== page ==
Serving the San Francisco Bay Area New Music Community

John Lee

Notes on SF Alt
Date of Interview/Article:4/28/2004
  • The idea for the San Francisco Alternative Music Festival (SFAlt) first surfaced a few years ago in conversations among Jack Wright, Rent Romus and Ernesto Diaz-Infante. Rent and Ernesto thought a festival was a good idea and sent the word out to other musicians and organizers of Creative Music in the Bay Area. A number of people were interested in participating and a few initial meetings were held in 2001 to discuss what the festival would be. Over the course of time, some participants dropped out of the committee due to philosophical differences or time constraints. The remaining committee members decided to hold the first SFAlt festival in May 2002.

Festival Objectives

  • Present a concentrated festival of good music in a variety of styles
  • Build local and international press awareness of the Bay Area Creative Music scene
  • Build audiences
  • Support the venues that support the music year-round
  • Provide opportunities for Bay Area players to interact with players from other cities in the US and around the world, including performance at the festival, workshops and recording sessions

Selection process

  • Present a variety of styles as defined by the coverage of the Transbay Creative Music Calendar and, Improvised, Noise, Electronic, Free-Jazz, Avant Garde and Modern Composition
  • Present a mixture of Bay Area and out-of-town players
  • Combine local and non-local players when it makes sense
  • Attempt, over the course of several years of the festival, to cover the broad spectrum of musicians in the local scene

Personal Observations of the Author

  • SFAlt has been very successful in presenting good music. With only a couple of exceptions, each set has met or exceeded my expectations. We’ve brought in some really great players that rarely play in the Bay Area such as Joe McPhee, Scott Fields, Seth Misterka, Natsuki Tamura/Satoko Fujii, Haco, Eugene Chadbourne, Chris Forsythe and others.
  • The pairings of out of town and local players have been great. For example, Joe McPhee with India Cooke and Donald Robinson and Eugene Chadbourne with Tim Perkis.
  • The workshops, partially subsidized by SFAlt, have been successful. The first 2 years Damon Smith brought in Wolfgang Fuchs, and this year Gino Robair is bringing in John Butcher.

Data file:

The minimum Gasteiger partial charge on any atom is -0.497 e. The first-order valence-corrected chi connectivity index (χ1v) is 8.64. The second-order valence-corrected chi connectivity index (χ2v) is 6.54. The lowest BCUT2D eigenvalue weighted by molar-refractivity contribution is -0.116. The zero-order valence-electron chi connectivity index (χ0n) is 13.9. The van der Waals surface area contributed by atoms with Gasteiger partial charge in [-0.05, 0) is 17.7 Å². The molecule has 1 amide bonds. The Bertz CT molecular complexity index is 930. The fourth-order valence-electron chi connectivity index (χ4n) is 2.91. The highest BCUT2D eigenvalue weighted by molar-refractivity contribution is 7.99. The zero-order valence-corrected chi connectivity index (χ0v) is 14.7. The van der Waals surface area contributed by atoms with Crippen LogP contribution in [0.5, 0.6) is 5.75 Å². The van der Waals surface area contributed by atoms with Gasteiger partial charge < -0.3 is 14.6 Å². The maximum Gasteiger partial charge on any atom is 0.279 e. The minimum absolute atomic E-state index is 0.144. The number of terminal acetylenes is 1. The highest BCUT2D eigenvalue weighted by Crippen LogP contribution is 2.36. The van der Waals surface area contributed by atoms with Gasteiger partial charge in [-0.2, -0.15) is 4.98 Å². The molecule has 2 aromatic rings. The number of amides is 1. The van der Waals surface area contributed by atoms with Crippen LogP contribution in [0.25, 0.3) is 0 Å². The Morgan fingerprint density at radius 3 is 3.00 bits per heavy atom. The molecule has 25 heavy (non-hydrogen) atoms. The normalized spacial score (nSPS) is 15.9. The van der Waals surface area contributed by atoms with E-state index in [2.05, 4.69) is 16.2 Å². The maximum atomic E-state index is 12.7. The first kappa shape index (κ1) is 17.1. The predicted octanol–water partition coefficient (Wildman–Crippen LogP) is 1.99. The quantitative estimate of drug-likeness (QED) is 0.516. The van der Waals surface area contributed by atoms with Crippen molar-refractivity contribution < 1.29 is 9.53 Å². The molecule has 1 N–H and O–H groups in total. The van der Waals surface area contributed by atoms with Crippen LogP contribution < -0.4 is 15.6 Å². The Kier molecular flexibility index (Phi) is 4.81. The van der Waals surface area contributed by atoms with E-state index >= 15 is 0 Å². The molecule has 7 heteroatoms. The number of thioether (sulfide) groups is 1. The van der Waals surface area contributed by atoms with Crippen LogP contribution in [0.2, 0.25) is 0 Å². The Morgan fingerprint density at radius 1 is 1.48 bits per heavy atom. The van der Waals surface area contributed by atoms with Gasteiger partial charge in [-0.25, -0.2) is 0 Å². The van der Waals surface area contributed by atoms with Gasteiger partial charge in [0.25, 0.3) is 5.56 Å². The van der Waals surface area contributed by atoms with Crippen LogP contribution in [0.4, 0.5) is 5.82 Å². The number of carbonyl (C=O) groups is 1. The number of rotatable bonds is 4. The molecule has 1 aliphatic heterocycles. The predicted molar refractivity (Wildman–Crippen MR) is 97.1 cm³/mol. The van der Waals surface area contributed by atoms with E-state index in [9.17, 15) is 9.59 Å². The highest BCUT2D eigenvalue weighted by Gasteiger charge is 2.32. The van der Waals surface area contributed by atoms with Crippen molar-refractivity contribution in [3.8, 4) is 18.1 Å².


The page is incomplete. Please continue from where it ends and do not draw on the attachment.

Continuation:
• There has been some benefit to the local musicians, including the ability to play and record with some of the out of town musicians.
  • Press awareness has not increased dramatically yet, although if the festival continues I believe in a few years we’ll start seeing some feature articles and additional press coverage.
  • Support from local alternative radio has been great. In addition to promotional announcements, there have been ticket giveaways, live broadcasts, and interviews with the musicians.
  • The first two years probably had too many sets, spreading out the audiences. For 2004 we’ve scaled back to 5 nights with 3 sets each.
  • We need to continue trying to diversify the musical content. It would be nice to have more electronics and modern composition in future festivals. We need to continue trying to include folks that haven’t played before. This year, about 70% of the musicians in the festival have not played the festival before, but in booking future festivals we need to continue to favor folks who haven’t played in previous years.
  • The long-term viability of the festival will be dependent upon getting outside funding from grants, sponsorship, donations, etc. This is one of the most challenging areas, since it takes a high level of concentrated focus and a certain talent for dealing with bureaucracy, building relationships with funding sources, and attention to detail. Currently, there is no one working in this area, which does not bode well for the future of the festival. Anyone who feels they have the desire and aptitude to contribute in this area should contact me.
  • There has been less feedback from audiences and musicians than I would have expected. There have been a few grumblings about the lineups, a few pats on the back from appreciative musicians and fans, and some interest from press and radio. But for the most part, I haven’t heard much, nor has there been much discussion on ba-newmus or other discussion venues. All input and suggestions are welcome, and especially positive input would be welcome in order to help justify the cost and effort involved in putting the festival together.
  • Attendance has been ok but needs to be better. Our shows have been better attended then the average Bay Area Creative Music show, which is encouraging, but still many shows have had only 25 or so paid admissions. I would encourage anyone who believes in the worthiness of the festival to make a special effort to attend this year as a sign of support.

SFAlt 2004

This year it appears that we have another strong festival. Looking at the lineup, it’s difficult to imagine any set being less than great. We have a number of special guests from around the world, including Ned Rothenberg, Gianni Gebbia, John Butcher, William Hooker and others. We are presenting several rarely heard or unusual pairings: Positive Knowledge with Kitundu, Subtle, William Hooker with Moe!, Jack Wright with German improvisers Sabine Vogel and Michael Griener, Alex Cline with Phillip Gelb and Shoko Hikage, and Brassiosaurus with Dina Emerson.

We are again sponsoring a workshop as part of the festival, this year featuring British saxophone virtuoso John Butcher. The workshop will be Tuesday May 11th. For more information about this workshop, please email Gino Robair at and put "Workshop" in the subject line.

--- John Lee